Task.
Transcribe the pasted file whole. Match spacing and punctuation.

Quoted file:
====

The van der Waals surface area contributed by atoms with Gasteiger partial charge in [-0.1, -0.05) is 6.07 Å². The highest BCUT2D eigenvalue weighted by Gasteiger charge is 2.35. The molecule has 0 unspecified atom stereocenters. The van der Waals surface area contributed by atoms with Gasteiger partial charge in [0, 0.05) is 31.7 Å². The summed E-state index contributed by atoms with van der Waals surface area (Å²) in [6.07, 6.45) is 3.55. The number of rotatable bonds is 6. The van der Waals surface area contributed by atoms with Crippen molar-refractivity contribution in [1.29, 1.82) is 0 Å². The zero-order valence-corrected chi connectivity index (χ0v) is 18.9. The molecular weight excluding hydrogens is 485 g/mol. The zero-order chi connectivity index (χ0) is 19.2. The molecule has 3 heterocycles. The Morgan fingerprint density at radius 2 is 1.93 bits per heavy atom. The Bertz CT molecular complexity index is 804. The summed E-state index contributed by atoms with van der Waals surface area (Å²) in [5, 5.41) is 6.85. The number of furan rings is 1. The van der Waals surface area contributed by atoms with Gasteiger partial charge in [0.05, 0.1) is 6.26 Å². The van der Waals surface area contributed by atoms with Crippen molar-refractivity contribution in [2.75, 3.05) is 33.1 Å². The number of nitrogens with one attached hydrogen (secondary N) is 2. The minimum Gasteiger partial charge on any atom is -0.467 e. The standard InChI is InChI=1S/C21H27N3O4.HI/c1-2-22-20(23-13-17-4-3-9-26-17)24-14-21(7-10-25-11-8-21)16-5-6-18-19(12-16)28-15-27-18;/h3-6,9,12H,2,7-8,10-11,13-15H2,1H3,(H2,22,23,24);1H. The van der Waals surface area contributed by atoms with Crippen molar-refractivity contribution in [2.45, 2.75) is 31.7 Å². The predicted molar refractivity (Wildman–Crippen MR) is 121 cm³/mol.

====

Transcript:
The van der Waals surface area contributed by atoms with Gasteiger partial charge in [-0.1, -0.05) is 6.07 Å². The highest BCUT2D eigenvalue weighted by Gasteiger charge is 2.35. The molecule has 0 unspecified atom stereocenters. The van der Waals surface area contributed by atoms with Gasteiger partial charge in [0, 0.05) is 31.7 Å². The summed E-state index contributed by atoms with van der Waals surface area (Å²) in [6.07, 6.45) is 3.55. The number of rotatable bonds is 6. The van der Waals surface area contributed by atoms with Crippen molar-refractivity contribution in [1.29, 1.82) is 0 Å². The zero-order valence-corrected chi connectivity index (χ0v) is 18.9. The molecular weight excluding hydrogens is 485 g/mol. The zero-order chi connectivity index (χ0) is 19.2. The molecule has 3 heterocycles. The Morgan fingerprint density at radius 2 is 1.93 bits per heavy atom. The Bertz CT molecular complexity index is 804. The summed E-state index contributed by atoms with van der Waals surface area (Å²) in [5, 5.41) is 6.85. The number of furan rings is 1. The van der Waals surface area contributed by atoms with Gasteiger partial charge in [0.05, 0.1) is 6.26 Å². The van der Waals surface area contributed by atoms with Crippen molar-refractivity contribution in [2.75, 3.05) is 33.1 Å². The number of nitrogens with one attached hydrogen (secondary N) is 2. The minimum Gasteiger partial charge on any atom is -0.467 e. The standard InChI is InChI=1S/C21H27N3O4.HI/c1-2-22-20(23-13-17-4-3-9-26-17)24-14-21(7-10-25-11-8-21)16-5-6-18-19(12-16)28-15-27-18;/h3-6,9,12H,2,7-8,10-11,13-15H2,1H3,(H2,22,23,24);1H. The van der Waals surface area contributed by atoms with Crippen molar-refractivity contribution in [2.45, 2.75) is 31.7 Å². The predicted molar refractivity (Wildman–Crippen MR) is 121 cm³/mol.